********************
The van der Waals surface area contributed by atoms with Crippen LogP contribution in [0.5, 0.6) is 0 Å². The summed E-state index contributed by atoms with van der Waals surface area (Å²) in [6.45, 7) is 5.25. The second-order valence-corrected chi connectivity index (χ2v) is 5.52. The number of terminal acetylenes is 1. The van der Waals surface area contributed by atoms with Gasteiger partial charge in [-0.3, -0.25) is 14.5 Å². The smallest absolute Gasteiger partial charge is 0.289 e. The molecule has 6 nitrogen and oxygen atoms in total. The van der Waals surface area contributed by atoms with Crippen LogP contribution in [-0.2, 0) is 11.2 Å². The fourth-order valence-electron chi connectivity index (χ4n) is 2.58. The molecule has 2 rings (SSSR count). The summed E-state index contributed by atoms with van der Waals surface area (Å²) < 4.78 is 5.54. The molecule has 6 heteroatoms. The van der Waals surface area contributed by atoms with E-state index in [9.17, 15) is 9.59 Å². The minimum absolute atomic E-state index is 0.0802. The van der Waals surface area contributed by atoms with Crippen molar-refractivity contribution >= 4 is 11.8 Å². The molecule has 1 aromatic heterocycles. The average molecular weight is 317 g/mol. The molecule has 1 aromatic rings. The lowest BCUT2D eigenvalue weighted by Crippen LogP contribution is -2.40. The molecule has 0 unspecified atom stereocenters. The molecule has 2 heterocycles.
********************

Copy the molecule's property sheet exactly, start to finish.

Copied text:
The van der Waals surface area contributed by atoms with Crippen LogP contribution in [0.5, 0.6) is 0 Å². The summed E-state index contributed by atoms with van der Waals surface area (Å²) in [6.45, 7) is 5.25. The second-order valence-corrected chi connectivity index (χ2v) is 5.52. The number of terminal acetylenes is 1. The van der Waals surface area contributed by atoms with Gasteiger partial charge in [-0.3, -0.25) is 14.5 Å². The smallest absolute Gasteiger partial charge is 0.289 e. The molecule has 6 nitrogen and oxygen atoms in total. The van der Waals surface area contributed by atoms with Crippen LogP contribution in [-0.2, 0) is 11.2 Å². The fourth-order valence-electron chi connectivity index (χ4n) is 2.58. The molecule has 2 rings (SSSR count). The summed E-state index contributed by atoms with van der Waals surface area (Å²) < 4.78 is 5.54. The molecule has 6 heteroatoms. The van der Waals surface area contributed by atoms with E-state index in [9.17, 15) is 9.59 Å². The minimum absolute atomic E-state index is 0.0802. The van der Waals surface area contributed by atoms with Crippen molar-refractivity contribution >= 4 is 11.8 Å². The molecule has 1 aromatic heterocycles. The average molecular weight is 317 g/mol. The molecule has 1 aromatic rings. The lowest BCUT2D eigenvalue weighted by Crippen LogP contribution is -2.40. The molecule has 0 unspecified atom stereocenters. The molecule has 2 heterocycles.